Over the past 20 years there have been substantial changes to the cannabis policy landscape. To date, 28 states and the District of Columbia have legalized cannabis for the treatment of medical conditions (NCSL, 2016). Eight of these states and the District of Columbia have also legalized cannabis for recreational use. These landmark changes in policy have markedly changed cannabis use patterns and perceived levels of risk. Based on a recent nationwide survey, 22.2 million Americans (12 years of age and older) reported using cannabis in the past 30 days and between 2002 and 2015 the percentage of past month cannabis users in this age range have increased steadily from 6.2 to 8.3 percent (CBHSQ, 2016).
Despite the extensive changes in policy at the state level and the rapid rise in the use of cannabis both for medical purposes and for recreational use, conclusive evidence regarding the short- and long-term health effects (harms and benefits) of cannabis use remains elusive. A lack of scientific research has resulted in a lack of information on the health implications of cannabis use, which is a significant public health concern for vulnerable populations such as adolescents and pregnant women. Unlike other substances, such as alcohol or tobacco, whose use may confer risk, no accepted standards exist to help guide individuals as they make choices regarding the issues of if, when, where, and how to use cannabis safely and, in regard to therapeutic uses, effectively.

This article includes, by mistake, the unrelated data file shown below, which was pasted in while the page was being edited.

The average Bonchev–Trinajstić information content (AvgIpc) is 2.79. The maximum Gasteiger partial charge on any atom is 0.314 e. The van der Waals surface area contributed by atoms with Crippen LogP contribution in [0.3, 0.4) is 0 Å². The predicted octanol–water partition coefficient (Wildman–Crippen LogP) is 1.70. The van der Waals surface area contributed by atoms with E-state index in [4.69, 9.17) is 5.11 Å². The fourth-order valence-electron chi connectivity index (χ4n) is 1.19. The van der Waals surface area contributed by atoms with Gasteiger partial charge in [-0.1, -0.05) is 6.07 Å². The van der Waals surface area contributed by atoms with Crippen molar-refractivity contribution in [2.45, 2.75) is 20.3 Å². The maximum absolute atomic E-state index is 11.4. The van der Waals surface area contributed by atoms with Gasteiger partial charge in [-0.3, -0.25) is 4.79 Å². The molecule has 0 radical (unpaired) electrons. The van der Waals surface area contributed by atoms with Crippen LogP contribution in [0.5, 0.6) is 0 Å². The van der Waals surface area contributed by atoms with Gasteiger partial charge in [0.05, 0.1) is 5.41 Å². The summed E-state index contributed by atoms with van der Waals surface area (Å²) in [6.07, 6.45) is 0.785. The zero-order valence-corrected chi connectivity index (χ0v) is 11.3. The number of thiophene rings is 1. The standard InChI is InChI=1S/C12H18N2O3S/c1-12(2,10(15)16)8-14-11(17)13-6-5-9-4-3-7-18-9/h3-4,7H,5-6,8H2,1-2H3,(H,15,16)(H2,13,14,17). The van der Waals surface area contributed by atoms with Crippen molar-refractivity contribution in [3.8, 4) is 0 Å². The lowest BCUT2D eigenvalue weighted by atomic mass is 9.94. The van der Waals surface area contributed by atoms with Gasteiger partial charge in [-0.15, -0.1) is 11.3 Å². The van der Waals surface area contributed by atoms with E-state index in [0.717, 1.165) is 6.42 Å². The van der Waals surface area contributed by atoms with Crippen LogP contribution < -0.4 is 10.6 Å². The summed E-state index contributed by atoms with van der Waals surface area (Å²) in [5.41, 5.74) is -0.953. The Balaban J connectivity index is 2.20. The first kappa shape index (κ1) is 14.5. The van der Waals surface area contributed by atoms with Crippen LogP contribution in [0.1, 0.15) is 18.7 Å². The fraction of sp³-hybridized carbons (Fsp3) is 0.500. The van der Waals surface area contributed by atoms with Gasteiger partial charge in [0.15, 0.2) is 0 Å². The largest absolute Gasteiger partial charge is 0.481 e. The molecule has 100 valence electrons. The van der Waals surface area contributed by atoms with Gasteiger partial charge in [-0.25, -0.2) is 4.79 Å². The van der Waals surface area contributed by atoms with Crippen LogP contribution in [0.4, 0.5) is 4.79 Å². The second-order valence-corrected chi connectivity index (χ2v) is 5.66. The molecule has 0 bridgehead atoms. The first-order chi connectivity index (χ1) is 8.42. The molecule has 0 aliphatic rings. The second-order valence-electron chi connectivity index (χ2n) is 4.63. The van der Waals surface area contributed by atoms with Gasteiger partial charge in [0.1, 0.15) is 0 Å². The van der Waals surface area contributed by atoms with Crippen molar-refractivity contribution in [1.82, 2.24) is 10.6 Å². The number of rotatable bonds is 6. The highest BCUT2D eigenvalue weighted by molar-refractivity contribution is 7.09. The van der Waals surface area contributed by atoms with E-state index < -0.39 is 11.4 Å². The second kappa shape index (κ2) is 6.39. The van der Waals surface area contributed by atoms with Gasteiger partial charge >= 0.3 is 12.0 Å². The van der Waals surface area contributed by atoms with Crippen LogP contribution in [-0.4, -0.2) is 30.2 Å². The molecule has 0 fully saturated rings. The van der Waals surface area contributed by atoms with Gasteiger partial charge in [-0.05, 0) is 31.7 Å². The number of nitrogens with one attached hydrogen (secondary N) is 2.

Within this context, in March of 2016, the Health and Medicine Division (formerly the Institute of Medicine [IOM] 1 of the National Academies of Sciences, Engineering, and Medicine (the National Academies) was asked to convene a committee of experts to conduct a comprehensive review of the literature regarding the health effects of using cannabis and/or its constituents that had appeared since the publication of the IOM 1999 report Marijuana and Medicine. The resulting Committee on the Health Effects of Marijuana consisted of 16 experts in the areas of marijuana, addiction, oncology, cardiology, neurodevelopment, respiratory disease, pediatric and adolescent health, immunology, toxicology, preclinical research, epidemiology, systematic review, and public health. The sponsors of this report include federal, state, philanthropic and nongovernmental organizations, including the Alaska Mental Health Trust Authority; Arizona Department of Health Services; California Department of Public Health; CDC Foundation; Centers for Disease Control and Prevention (CDC); Mat-Su Health Foundation; National Highway Traffic Safety Administration; National Institutes of Health/ National Cancer Institute; National Institutes of Health/National Institute on Drug Abuse; Oregon Health Authority; The Colorado Health Foundation; The Robert W. Woodruff Foundation; Truth Initiative; U.S. Food and Drug Administration; and Washington State Department of Health.